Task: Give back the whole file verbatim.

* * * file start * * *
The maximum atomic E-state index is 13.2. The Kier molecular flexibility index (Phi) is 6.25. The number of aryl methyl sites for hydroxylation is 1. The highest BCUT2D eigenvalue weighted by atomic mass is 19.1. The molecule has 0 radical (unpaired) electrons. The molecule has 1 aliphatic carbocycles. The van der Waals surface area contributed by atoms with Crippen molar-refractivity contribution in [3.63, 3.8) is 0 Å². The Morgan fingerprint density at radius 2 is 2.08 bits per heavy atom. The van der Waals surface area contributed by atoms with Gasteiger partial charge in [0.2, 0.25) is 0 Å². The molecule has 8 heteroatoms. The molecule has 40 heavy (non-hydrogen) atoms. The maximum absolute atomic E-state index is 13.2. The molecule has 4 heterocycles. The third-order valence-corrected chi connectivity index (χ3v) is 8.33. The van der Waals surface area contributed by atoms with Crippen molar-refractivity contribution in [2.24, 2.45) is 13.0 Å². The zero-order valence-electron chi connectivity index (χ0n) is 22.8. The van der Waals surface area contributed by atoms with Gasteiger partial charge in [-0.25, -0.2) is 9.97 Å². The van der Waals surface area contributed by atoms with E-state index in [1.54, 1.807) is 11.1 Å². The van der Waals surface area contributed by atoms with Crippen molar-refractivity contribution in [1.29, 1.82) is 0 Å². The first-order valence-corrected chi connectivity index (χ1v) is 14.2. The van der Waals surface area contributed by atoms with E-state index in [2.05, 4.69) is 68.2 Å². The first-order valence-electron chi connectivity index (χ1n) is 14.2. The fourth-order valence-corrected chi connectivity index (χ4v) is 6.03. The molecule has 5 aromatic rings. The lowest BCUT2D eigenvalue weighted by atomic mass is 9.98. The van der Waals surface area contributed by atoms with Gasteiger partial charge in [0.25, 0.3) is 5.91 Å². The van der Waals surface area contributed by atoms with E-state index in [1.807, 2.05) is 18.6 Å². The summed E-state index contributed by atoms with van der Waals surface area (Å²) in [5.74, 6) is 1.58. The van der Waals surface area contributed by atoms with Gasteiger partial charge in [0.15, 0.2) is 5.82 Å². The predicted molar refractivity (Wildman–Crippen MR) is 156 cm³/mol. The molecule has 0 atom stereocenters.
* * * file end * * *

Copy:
The maximum atomic E-state index is 13.2. The Kier molecular flexibility index (Phi) is 6.25. The number of aryl methyl sites for hydroxylation is 1. The highest BCUT2D eigenvalue weighted by atomic mass is 19.1. The molecule has 0 radical (unpaired) electrons. The molecule has 1 aliphatic carbocycles. The van der Waals surface area contributed by atoms with Crippen molar-refractivity contribution in [3.63, 3.8) is 0 Å². The Morgan fingerprint density at radius 2 is 2.08 bits per heavy atom. The van der Waals surface area contributed by atoms with Gasteiger partial charge in [0.2, 0.25) is 0 Å². The molecule has 8 heteroatoms. The molecule has 40 heavy (non-hydrogen) atoms. The maximum absolute atomic E-state index is 13.2. The molecule has 4 heterocycles. The third-order valence-corrected chi connectivity index (χ3v) is 8.33. The van der Waals surface area contributed by atoms with Crippen molar-refractivity contribution in [2.24, 2.45) is 13.0 Å². The zero-order valence-electron chi connectivity index (χ0n) is 22.8. The van der Waals surface area contributed by atoms with Gasteiger partial charge in [-0.25, -0.2) is 9.97 Å². The van der Waals surface area contributed by atoms with E-state index in [1.54, 1.807) is 11.1 Å². The van der Waals surface area contributed by atoms with Crippen molar-refractivity contribution in [1.29, 1.82) is 0 Å². The first-order valence-corrected chi connectivity index (χ1v) is 14.2. The van der Waals surface area contributed by atoms with E-state index in [2.05, 4.69) is 68.2 Å². The first-order valence-electron chi connectivity index (χ1n) is 14.2. The fourth-order valence-corrected chi connectivity index (χ4v) is 6.03. The molecule has 5 aromatic rings. The lowest BCUT2D eigenvalue weighted by atomic mass is 9.98. The van der Waals surface area contributed by atoms with Gasteiger partial charge in [0.25, 0.3) is 5.91 Å². The van der Waals surface area contributed by atoms with E-state index in [1.807, 2.05) is 18.6 Å². The summed E-state index contributed by atoms with van der Waals surface area (Å²) in [5.74, 6) is 1.58. The van der Waals surface area contributed by atoms with Gasteiger partial charge in [0.15, 0.2) is 5.82 Å². The predicted molar refractivity (Wildman–Crippen MR) is 156 cm³/mol. The molecule has 0 atom stereocenters.